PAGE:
A trend from Ireland bowls through America

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The old Irish tradition of road bowling catches on across the United States

Colleen Slattery, Sports Editor

A scene much like this could be coming your way soon, if the trend of Irish road bowling comes to UD. –Photo courtesy of DiscoverIreland.com
A scene much like this could be coming your way soon, if the trend of Irish road bowling comes to UD.
–Photo courtesy of DiscoverIreland.com

The Irish are said to have the gift of gab, but did you know that they also have the gift of inventiveness? This inventiveness is displayed perfectly in the sport of road bowling, a game that developed in 17th century Ireland, and is still played there today.

Road bowling has evolved over time. In its early years, each player was given 20 shots, and the player who threw the ball farthest with those shots won the game. The ball itself was an iron and steel cannonball, about seven inches in circumference and 28 ounces in weight. And of course, it could be played on any road. The ball was typically rolled down the road, but if there were tight curves or a crossroads in the road, the ball could be lofted in the air to move the thrower on.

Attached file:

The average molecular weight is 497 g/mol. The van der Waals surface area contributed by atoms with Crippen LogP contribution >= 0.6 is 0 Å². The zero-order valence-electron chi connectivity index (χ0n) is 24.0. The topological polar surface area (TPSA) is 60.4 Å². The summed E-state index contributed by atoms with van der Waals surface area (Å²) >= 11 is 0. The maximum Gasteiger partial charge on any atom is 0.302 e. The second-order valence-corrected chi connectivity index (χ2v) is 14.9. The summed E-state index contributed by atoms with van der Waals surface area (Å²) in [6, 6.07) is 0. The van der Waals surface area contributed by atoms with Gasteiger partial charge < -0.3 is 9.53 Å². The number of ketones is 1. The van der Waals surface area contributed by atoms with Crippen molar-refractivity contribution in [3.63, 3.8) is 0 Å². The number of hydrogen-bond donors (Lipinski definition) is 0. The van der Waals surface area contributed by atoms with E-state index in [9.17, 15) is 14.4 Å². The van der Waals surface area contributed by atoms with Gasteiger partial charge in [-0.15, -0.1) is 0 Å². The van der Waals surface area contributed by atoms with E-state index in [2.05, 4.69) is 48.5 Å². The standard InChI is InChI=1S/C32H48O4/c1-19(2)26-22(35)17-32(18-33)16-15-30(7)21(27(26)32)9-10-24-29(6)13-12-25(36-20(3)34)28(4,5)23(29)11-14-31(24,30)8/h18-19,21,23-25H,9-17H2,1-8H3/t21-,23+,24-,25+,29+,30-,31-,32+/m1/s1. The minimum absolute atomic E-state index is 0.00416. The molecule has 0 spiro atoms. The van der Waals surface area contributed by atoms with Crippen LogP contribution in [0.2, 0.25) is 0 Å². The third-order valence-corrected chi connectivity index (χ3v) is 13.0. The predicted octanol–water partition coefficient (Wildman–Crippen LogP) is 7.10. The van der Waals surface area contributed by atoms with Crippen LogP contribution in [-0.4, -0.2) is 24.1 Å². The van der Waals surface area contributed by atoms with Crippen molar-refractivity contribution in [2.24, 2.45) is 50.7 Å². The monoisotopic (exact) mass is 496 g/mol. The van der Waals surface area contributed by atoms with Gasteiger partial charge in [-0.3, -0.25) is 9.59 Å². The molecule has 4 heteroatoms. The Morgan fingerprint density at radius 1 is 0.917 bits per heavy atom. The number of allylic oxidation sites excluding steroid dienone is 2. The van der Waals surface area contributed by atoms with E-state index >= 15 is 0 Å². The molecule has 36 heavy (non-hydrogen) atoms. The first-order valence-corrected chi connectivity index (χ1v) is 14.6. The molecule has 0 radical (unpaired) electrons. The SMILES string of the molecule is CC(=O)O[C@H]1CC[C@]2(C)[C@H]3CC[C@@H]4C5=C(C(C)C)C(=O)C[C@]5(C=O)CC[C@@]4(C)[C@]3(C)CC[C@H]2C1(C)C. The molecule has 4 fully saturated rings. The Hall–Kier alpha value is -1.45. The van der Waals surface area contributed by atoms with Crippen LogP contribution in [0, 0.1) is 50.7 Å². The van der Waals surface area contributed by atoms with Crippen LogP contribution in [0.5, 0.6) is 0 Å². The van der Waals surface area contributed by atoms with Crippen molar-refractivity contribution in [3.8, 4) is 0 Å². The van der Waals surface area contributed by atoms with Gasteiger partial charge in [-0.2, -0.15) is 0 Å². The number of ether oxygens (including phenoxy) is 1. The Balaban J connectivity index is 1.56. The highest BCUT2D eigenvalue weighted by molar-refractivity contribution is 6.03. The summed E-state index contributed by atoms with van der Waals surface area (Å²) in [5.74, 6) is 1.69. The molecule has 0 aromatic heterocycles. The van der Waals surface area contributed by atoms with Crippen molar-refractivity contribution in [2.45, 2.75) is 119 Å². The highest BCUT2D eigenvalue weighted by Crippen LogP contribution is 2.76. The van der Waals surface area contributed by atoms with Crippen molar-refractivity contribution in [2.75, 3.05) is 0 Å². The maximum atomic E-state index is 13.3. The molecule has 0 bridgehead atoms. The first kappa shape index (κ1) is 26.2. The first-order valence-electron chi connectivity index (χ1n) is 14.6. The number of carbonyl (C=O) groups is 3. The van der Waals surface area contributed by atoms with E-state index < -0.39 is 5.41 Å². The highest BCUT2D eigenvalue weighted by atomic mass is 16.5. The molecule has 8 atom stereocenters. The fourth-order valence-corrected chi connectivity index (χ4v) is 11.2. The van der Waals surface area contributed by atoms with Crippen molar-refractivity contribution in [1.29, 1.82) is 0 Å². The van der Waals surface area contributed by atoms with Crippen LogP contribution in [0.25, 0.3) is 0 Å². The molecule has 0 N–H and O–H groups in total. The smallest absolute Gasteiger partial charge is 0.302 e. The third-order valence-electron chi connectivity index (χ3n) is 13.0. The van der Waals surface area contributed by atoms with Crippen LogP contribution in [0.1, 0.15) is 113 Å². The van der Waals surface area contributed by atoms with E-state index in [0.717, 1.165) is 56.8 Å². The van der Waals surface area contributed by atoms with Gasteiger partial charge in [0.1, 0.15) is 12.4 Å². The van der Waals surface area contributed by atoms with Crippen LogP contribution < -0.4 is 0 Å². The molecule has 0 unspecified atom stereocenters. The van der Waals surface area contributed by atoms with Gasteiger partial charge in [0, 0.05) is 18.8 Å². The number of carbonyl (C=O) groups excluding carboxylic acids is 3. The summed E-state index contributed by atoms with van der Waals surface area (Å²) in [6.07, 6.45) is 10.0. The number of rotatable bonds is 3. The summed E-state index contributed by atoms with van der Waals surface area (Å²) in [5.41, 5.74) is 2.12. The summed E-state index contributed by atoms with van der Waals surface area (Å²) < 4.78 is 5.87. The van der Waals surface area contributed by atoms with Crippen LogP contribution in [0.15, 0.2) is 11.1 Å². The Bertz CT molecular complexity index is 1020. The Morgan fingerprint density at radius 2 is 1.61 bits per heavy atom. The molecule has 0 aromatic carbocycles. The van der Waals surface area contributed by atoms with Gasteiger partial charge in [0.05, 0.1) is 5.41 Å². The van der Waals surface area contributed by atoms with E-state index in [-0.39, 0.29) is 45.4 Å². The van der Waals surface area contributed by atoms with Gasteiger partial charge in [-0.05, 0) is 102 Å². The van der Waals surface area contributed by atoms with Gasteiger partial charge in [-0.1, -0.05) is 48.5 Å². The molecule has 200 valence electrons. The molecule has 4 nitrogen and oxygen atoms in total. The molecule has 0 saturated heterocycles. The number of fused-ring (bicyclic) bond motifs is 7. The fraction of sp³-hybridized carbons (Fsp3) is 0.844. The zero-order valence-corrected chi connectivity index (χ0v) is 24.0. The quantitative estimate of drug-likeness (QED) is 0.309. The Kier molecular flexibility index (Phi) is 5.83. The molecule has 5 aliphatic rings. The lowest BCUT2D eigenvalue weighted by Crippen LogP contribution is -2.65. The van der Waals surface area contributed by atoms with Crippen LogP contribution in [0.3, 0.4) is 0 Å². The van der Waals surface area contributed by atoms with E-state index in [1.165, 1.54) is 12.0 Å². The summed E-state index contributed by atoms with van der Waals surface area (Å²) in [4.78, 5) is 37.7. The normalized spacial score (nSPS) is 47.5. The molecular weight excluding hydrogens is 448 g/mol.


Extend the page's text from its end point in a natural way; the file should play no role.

Today the game is still played on roads, but it has become more akin to the game of golf. A distance of up to four kilometers is marked out, and the players compete to see who can throw farthest with the fewest attempts.

Imagine being as cool as this man. –Photo courtesy of The Munster Express.
Imagine being as cool as this man.
–Photo courtesy of The Munster Express.

It is very much a spectator sport; there are road showers who advise the thrower and others who mark out the best path or line of fire for the thrower to take. Many people come and line the road, betting on the outcome and encouraging their favorite throwers. The Irish have both hot tempers and quick tongues, so it is very common that there are disputes over the game. Up until the 1950s, matches occasionally caused public disturbances due to disputes between competitors and spectators, and there have even been court cases incurred because of such disputes.

The game originated and is still most popular in the counties of Cork and Armagh in Ireland. In the past, it was also played in Scotland and England, but it has fallen out of popularity there. Luckily, it has caught on in the United States and is played in Traverse City, Mich.; Boston, Mass.; Bronx, N.Y. and Asheville, N.C. And considering the high concentration of people with Irish descent at the University of Dallas, I would not be surprised to see a few boys from Madonna throwing rocks down Northgate Drive one of these days. Look out, UD, Irish road bowling is rolling your way!

 

Do you have a favorite wacky sport that you play – or wish you could try? Are you interested in writing about it? Email your ideas to cslattery@udallas.edu and share the wackiness with the world.

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